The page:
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False humility is not a new phenomenon. The “humblebrag” predates social media, which has provided opportunities to spread its wings. The braggart offers a self-deprecating comment that draws attention to the very qualities he pretends to downplay. False humility fishes for compliments by loudly denying any grace or gift in oneself, waiting for some sentimental soul to gush, “Oh no, you’re wonderful.” Sometimes there is a kind of sincerity behind that faked denial—a despairing sense of worthlessness that the quick fix of human praise never quite assuages.

Religion offers rich pickings for the falsely humble. Christ identifies various forms. He urges people not to do charitable deeds before men, to be seen by them (Matt. 6:1). The aim would be not really to bring a blessing to others but to draw attention to oneself. There is also a good chance that when they put their gifts into the treasury in Luke 21:1–2, the rich made sure that they had plenty of small change that gave a helpfully public rattle as they paraded their generosity.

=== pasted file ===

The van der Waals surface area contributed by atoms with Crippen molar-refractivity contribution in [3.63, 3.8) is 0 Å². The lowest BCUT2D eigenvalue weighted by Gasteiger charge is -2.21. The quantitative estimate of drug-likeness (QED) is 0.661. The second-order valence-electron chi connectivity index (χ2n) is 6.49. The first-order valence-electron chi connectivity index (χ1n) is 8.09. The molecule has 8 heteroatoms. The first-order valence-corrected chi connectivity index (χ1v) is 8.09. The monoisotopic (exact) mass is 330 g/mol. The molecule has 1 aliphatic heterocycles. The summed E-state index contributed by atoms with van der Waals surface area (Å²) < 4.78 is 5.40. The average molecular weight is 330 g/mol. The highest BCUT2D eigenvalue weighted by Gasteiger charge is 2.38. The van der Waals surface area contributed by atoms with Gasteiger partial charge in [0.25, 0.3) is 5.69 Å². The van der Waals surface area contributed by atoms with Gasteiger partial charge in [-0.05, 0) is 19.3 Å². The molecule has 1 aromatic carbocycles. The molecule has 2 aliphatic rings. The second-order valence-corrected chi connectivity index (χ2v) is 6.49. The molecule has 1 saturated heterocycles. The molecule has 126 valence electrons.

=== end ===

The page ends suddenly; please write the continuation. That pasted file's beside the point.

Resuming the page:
In similar fashion, some “love to stand and pray in the synagogues and at the street corners, that they may be seen by others” (Matt. 6:5). They want their spiritual credentials to be seen, appreciated, and even applauded.

Perhaps more blatant is the Pharisee who stood and prayed with himself, thanking God that he was not like other men (Luke 18:11)—as if the God of heaven Himself would be prompted to offer His creature a round of applause for his excellence. Our prayers can echo the same arrogance.

Do you have an itch to be known for your good deeds? Do you resent your spiritual labors being overlooked? Do you let it be known just what you are doing for King Jesus? Do you express public gratitude for your wonderful opportunities to serve? Do you loudly wish that you could do more in the kingdom? Do you put yourself down so that others might quickly lift you up? This is the kind of pride that we easily tolerate in ourselves and in the church.

True modesty has no need to pretend and no wish to draw attention to itself. Paul calls every Christian “not to think of himself more highly than he ought to think, but to think soberly, as God has dealt to each one a measure of faith” (Rom. 12:3, NKJV). It is not humble to deny that Christ has given you graces and gifts to serve in His body. In Philippians 2, we are urged to do nothing through selfish ambition or conceit, but in lowliness of mind to let each esteem others better than himself. We must look out not only for our own interests, but also for the interests of others (Phil. 2:3–5). Do I have the mind of Christ? Can I serve silently, cheerfully, and secretly, content for others to be lifted up and for God alone to see me?

False Guilt


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From the May 2023 Issue
May 2023 Issue